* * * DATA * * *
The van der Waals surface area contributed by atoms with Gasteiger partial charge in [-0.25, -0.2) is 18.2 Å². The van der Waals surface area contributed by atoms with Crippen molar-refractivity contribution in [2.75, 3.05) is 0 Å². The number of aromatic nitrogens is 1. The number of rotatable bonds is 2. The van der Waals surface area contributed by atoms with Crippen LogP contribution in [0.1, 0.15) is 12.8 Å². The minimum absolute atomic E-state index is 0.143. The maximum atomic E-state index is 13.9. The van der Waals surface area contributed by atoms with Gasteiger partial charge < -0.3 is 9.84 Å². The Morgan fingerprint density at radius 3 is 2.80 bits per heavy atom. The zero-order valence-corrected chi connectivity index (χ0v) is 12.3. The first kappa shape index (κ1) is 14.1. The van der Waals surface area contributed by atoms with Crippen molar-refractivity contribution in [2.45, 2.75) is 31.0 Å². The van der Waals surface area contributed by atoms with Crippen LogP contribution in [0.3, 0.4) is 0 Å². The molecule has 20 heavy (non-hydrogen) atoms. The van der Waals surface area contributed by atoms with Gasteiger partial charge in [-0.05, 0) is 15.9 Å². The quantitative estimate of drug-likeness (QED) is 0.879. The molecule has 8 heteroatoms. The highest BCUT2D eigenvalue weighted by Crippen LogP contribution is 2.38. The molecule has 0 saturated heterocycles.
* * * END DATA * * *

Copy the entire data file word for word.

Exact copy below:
The van der Waals surface area contributed by atoms with Gasteiger partial charge in [-0.25, -0.2) is 18.2 Å². The van der Waals surface area contributed by atoms with Crippen molar-refractivity contribution in [2.75, 3.05) is 0 Å². The number of aromatic nitrogens is 1. The number of rotatable bonds is 2. The van der Waals surface area contributed by atoms with Crippen LogP contribution in [0.1, 0.15) is 12.8 Å². The minimum absolute atomic E-state index is 0.143. The maximum atomic E-state index is 13.9. The van der Waals surface area contributed by atoms with Gasteiger partial charge < -0.3 is 9.84 Å². The Morgan fingerprint density at radius 3 is 2.80 bits per heavy atom. The zero-order valence-corrected chi connectivity index (χ0v) is 12.3. The first kappa shape index (κ1) is 14.1. The van der Waals surface area contributed by atoms with Crippen molar-refractivity contribution in [2.45, 2.75) is 31.0 Å². The van der Waals surface area contributed by atoms with Crippen LogP contribution in [0.3, 0.4) is 0 Å². The molecule has 20 heavy (non-hydrogen) atoms. The van der Waals surface area contributed by atoms with Gasteiger partial charge in [-0.05, 0) is 15.9 Å². The quantitative estimate of drug-likeness (QED) is 0.879. The molecule has 8 heteroatoms. The highest BCUT2D eigenvalue weighted by Crippen LogP contribution is 2.38. The molecule has 0 saturated heterocycles.